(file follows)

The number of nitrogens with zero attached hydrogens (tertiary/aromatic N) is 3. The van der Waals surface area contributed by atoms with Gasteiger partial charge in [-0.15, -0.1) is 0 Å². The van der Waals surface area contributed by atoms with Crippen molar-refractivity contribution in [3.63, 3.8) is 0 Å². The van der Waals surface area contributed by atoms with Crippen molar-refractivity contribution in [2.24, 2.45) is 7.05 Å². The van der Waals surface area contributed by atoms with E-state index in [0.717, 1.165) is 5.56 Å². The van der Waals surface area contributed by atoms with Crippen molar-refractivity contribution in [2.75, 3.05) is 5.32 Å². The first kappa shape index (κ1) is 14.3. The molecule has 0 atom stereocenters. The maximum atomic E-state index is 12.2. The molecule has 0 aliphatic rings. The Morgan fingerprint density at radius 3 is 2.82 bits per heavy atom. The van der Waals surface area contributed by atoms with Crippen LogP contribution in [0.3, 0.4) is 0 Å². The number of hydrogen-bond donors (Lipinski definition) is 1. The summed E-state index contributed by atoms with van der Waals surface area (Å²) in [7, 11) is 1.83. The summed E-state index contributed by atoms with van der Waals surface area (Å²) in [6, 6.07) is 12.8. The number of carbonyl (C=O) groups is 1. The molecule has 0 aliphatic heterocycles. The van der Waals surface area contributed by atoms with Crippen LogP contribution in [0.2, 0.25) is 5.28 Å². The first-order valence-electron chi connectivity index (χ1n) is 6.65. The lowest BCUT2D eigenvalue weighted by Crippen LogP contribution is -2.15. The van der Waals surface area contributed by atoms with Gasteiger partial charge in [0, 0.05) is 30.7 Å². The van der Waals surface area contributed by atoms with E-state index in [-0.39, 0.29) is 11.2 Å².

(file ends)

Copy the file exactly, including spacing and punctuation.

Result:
The number of nitrogens with zero attached hydrogens (tertiary/aromatic N) is 3. The van der Waals surface area contributed by atoms with Gasteiger partial charge in [-0.15, -0.1) is 0 Å². The van der Waals surface area contributed by atoms with Crippen molar-refractivity contribution in [3.63, 3.8) is 0 Å². The van der Waals surface area contributed by atoms with Crippen molar-refractivity contribution in [2.24, 2.45) is 7.05 Å². The van der Waals surface area contributed by atoms with E-state index in [0.717, 1.165) is 5.56 Å². The van der Waals surface area contributed by atoms with Crippen molar-refractivity contribution in [2.75, 3.05) is 5.32 Å². The first kappa shape index (κ1) is 14.3. The molecule has 0 atom stereocenters. The maximum atomic E-state index is 12.2. The molecule has 0 aliphatic rings. The Morgan fingerprint density at radius 3 is 2.82 bits per heavy atom. The van der Waals surface area contributed by atoms with Crippen LogP contribution in [0.3, 0.4) is 0 Å². The number of hydrogen-bond donors (Lipinski definition) is 1. The summed E-state index contributed by atoms with van der Waals surface area (Å²) in [7, 11) is 1.83. The summed E-state index contributed by atoms with van der Waals surface area (Å²) in [6, 6.07) is 12.8. The number of carbonyl (C=O) groups is 1. The molecule has 0 aliphatic heterocycles. The van der Waals surface area contributed by atoms with Crippen LogP contribution in [0.2, 0.25) is 5.28 Å². The first-order valence-electron chi connectivity index (χ1n) is 6.65. The lowest BCUT2D eigenvalue weighted by Crippen LogP contribution is -2.15. The van der Waals surface area contributed by atoms with Gasteiger partial charge in [0, 0.05) is 30.7 Å². The van der Waals surface area contributed by atoms with E-state index in [-0.39, 0.29) is 11.2 Å².